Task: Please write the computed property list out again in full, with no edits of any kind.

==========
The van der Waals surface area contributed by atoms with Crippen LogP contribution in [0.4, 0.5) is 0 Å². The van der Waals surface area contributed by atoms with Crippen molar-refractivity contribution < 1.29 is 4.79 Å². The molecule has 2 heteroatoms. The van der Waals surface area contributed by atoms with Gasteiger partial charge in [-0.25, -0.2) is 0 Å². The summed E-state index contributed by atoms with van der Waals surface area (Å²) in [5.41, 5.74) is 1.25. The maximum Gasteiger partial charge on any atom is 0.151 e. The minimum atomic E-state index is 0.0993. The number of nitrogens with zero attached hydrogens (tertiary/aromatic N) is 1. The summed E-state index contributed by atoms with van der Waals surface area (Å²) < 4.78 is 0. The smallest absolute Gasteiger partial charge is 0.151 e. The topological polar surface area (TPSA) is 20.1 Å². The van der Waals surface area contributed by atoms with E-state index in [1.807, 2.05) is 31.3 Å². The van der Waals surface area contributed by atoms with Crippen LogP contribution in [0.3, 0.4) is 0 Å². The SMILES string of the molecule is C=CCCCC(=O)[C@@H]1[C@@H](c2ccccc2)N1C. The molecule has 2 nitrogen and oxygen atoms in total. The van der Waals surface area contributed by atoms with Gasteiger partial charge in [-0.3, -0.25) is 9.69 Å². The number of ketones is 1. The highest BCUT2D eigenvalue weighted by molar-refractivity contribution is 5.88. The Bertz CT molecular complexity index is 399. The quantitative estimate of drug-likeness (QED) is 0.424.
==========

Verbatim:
The van der Waals surface area contributed by atoms with Crippen LogP contribution in [0.4, 0.5) is 0 Å². The van der Waals surface area contributed by atoms with Crippen molar-refractivity contribution < 1.29 is 4.79 Å². The molecule has 2 heteroatoms. The van der Waals surface area contributed by atoms with Gasteiger partial charge in [-0.25, -0.2) is 0 Å². The summed E-state index contributed by atoms with van der Waals surface area (Å²) in [5.41, 5.74) is 1.25. The maximum Gasteiger partial charge on any atom is 0.151 e. The minimum atomic E-state index is 0.0993. The number of nitrogens with zero attached hydrogens (tertiary/aromatic N) is 1. The summed E-state index contributed by atoms with van der Waals surface area (Å²) < 4.78 is 0. The smallest absolute Gasteiger partial charge is 0.151 e. The topological polar surface area (TPSA) is 20.1 Å². The van der Waals surface area contributed by atoms with E-state index in [1.807, 2.05) is 31.3 Å². The van der Waals surface area contributed by atoms with Crippen LogP contribution in [0.3, 0.4) is 0 Å². The SMILES string of the molecule is C=CCCCC(=O)[C@@H]1[C@@H](c2ccccc2)N1C. The molecule has 2 nitrogen and oxygen atoms in total. The van der Waals surface area contributed by atoms with Gasteiger partial charge in [-0.3, -0.25) is 9.69 Å². The number of ketones is 1. The highest BCUT2D eigenvalue weighted by molar-refractivity contribution is 5.88. The Bertz CT molecular complexity index is 399. The quantitative estimate of drug-likeness (QED) is 0.424.